Stereotypes, too, bear a truth quotient. In the case of the Jews, many immigrant Jewish parents would have been dismayed to discover their sons were professional boxers. A number of the boxers featured in Stars in the Ring—Frankie Callahan (né Samuel Holtzman), Eddie O’Keefe (né Morris Edward Paley), Harry Stone (né Henry Siegstein)—changed their names not to de-Judaize themselves but to hide their boxing careers from their old-world parents. No one, surely, could accuse a heavyweight called Abie Israel of doing the same.
The Jewish name-changing of boxers is a leitmotif that plays through Mr. Silver’s pages. The lightweight contender Herman Gold became “Oakland” Jimmy Duffy. A junior welterweight named Morris Scheer became the second fighting Callahan, this one calling himself Mushy (after his Yiddish name of Moishe). A welterweight champion named Jackie Fields was originally Jacob Finkelstein. Perhaps the most elaborate nomenclatectomy was that done on John Dodick, a junior-lightweight champion in 1923, who began his career fighting under the name “Kid” Murphy, and then re-Judaized himself, once Jewish boxers became à la mode, as Jack Bernstein.
An epiphenomenon of boxing during its glory days was the battle of ethnics, chauvinism versus chauvinism. Jewish versus Irish, or Irish versus Italian, boxers gave an added flavor to a fight. Such must have been emphatically the case when Max “Slapsie Maxie” Rosenbloom fought the goyesquely named Joe “Hambone” Kelly. Jews, especially in New York, were among the leading fans of the sport, and fighters sometimes played to them by emphasizing their Jewishness. A Star of David on one’s boxing trunks, such as that worn by the heavyweight Max Baer, who was only one quarter Jewish, was not uncommon. An English lightweight named Harry Mizler wore trunks with a Star of David on his left leg and a Union Jack on the right. Mike Silver mentions two Jewish fighters who entered the ring draped in talleisim, one of whom added a properly wound tefillin round his arm and forehead. One assumes he removed them when answering the bell for the first round.
Through the years of intense Jewish emigration to America and on through the Depression, boxing was an alluring way to make a living for the sons of the lower classes. In the early decades of the 20th century no athletic events were better attended than prize fights, no financial rewards greater among athletes than those earned by boxers. Not every Jewish boy who went into the ring cashed in heavy chips at the close of his career. But if one fought regularly—and such was the popularity of the sport that many fighters had as many as two or three bouts a month—a serious income was available. A $20,000 payout for a night’s work was not uncommon.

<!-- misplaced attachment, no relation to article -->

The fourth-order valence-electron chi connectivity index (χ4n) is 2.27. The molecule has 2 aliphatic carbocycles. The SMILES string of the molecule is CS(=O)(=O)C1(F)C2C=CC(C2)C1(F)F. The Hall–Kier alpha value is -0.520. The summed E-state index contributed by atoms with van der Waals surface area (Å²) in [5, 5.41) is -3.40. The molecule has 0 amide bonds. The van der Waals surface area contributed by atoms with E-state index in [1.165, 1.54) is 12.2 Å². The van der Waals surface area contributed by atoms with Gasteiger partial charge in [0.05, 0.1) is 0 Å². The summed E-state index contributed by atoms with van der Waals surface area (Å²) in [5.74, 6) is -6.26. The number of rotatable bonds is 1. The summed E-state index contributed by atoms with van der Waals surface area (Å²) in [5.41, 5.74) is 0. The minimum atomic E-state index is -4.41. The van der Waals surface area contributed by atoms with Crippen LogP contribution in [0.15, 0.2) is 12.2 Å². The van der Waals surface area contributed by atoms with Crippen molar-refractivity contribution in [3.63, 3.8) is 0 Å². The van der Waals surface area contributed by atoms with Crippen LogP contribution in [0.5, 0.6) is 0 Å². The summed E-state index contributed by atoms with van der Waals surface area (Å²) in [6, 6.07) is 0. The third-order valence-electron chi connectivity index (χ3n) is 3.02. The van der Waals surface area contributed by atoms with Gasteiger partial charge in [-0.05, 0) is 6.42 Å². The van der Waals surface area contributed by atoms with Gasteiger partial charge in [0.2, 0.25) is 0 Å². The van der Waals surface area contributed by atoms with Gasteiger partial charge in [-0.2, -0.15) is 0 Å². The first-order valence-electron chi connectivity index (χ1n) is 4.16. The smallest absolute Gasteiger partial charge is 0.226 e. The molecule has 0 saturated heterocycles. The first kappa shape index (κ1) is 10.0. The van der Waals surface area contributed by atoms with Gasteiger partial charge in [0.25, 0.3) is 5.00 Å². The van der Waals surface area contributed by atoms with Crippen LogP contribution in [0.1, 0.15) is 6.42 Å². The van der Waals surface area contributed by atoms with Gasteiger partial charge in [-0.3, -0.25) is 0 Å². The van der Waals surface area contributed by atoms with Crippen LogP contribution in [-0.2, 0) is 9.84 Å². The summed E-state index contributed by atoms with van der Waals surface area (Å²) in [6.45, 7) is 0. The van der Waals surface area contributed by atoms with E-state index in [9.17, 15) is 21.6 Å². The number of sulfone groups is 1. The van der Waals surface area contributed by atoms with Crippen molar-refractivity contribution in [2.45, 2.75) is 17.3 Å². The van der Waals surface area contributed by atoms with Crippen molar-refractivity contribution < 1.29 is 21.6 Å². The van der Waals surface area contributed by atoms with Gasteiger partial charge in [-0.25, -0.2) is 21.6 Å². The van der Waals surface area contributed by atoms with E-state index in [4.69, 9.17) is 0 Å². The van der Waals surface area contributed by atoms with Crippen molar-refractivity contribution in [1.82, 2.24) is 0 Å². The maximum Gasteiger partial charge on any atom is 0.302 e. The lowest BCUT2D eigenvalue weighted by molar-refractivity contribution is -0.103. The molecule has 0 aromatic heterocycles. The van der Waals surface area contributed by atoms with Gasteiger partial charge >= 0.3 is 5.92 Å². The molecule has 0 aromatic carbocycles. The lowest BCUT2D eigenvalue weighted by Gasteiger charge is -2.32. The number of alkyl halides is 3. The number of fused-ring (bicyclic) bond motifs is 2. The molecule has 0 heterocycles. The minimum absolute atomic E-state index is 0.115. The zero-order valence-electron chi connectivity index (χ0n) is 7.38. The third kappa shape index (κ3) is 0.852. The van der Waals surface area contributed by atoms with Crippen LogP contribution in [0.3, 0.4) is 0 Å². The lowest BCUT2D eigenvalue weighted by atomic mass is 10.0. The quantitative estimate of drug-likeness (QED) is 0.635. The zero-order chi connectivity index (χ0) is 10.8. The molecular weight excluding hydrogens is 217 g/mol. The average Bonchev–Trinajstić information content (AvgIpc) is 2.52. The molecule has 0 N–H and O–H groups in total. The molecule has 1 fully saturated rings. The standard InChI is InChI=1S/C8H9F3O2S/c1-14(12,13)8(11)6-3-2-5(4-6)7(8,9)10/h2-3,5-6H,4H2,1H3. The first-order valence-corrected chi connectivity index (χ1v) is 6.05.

Some of Mike Silver’s biographical entries are longer than others. The greater the fighter, the lengthier the biography: hence the longish biographies of Benny Leonard, “Slapsie Maxie” Rosenbloom (the sobriquet Slapsie derived from Rosenbloom’s slapping rather than punching his opponents, lest he injure his hands and be out of work), and Barney Ross. Many are poignant in their details. When available, Silver accounts briefly for the lives led by these men after their boxing days are done. Post-ring careers range from driving cabs to working as bodyguards, from running gyms and spas to coaching actors about boxing and appearing in films, to salesmen and owners of small businesses, and in one notable case—that of a Scottish flyweight named Vic Herman—to portrait painting. “[T]he majority of Jewish fighters,” Silver remarks, “were able to maintain a stable and productive life after their boxing careers ended.” Sad are the closing passages in his book in which dementia pugilistica and other neurological disorders are reported. Early deaths are not infrequent. Saddest of all are the few instances of European Jewish boxers whose lives ended in Auschwitz.
Vast numbers of Jews were boxers, but how Jewish were they, really? When with the British comedy group Beyond the Fringe, Jonathan Miller was asked if he was a Jew, he answered, “I’m Jew-ish,” by which I take him to have meant that he was born into Judaism but not, so to say, much of a practitioner. A notable exception among boxers was Barney Ross, whose father, like many an immigrant Jewish father, was devout in his Judaism; Silver describes him as “a Talmudic scholar.” No life seems to have been so divided between glory and sadness as that of Barney Ross. His father, Isidore Rasofsky, was murdered by a robber in his small grocery shop, his mother had a nervous breakdown, and the children were dispersed among relatives and orphanages. A three-time champion, a decorated Marine, and a powerful money-earner, Ross also suffered from just about every addiction going: nicotine, booze, gambling (the ponies), heavy drugs. Silver mentions his $500-a-day heroin habit, acquired after he became hooked on morphine given him for the wounds he received at Guadalcanal. Whether Ross turned to his father’s religion because of his troubles or out of piety for family tradition, Silver does not say. But he took his Judaism seriously and even began wearing tzitzit under his bespoke suits. Good to be able to report, too, that Barney Ross was an early supporter of Israel, working with the American League for a Free Palestine, helping to smuggle weapons to the Jews, and raising hundreds of thousands of dollars for the new state. Barney Ross died, at 57, of lung cancer.
I have not made an exact count, but as one reads through the lineup of biographical subjects in Stars in the Ring, the great majority of Jewish boxers chronicled in its pages fought in the lighter weight divisions: bantam-, fly-, light-, junior-welter-, welter-, and middleweight. Of Mike Silver’s list of “The Top 25 Jewish Boxers of All Time,” only four were middleweights or above. One could of course be a hard hitter even at 112 pounds, and some of the Jewish boxers listed had high knockout ratios over their careers, but the lighter weight divisions required speed, savvy, and general prowess. Brains over brawn seems to have been the tendency in Jewish boxers.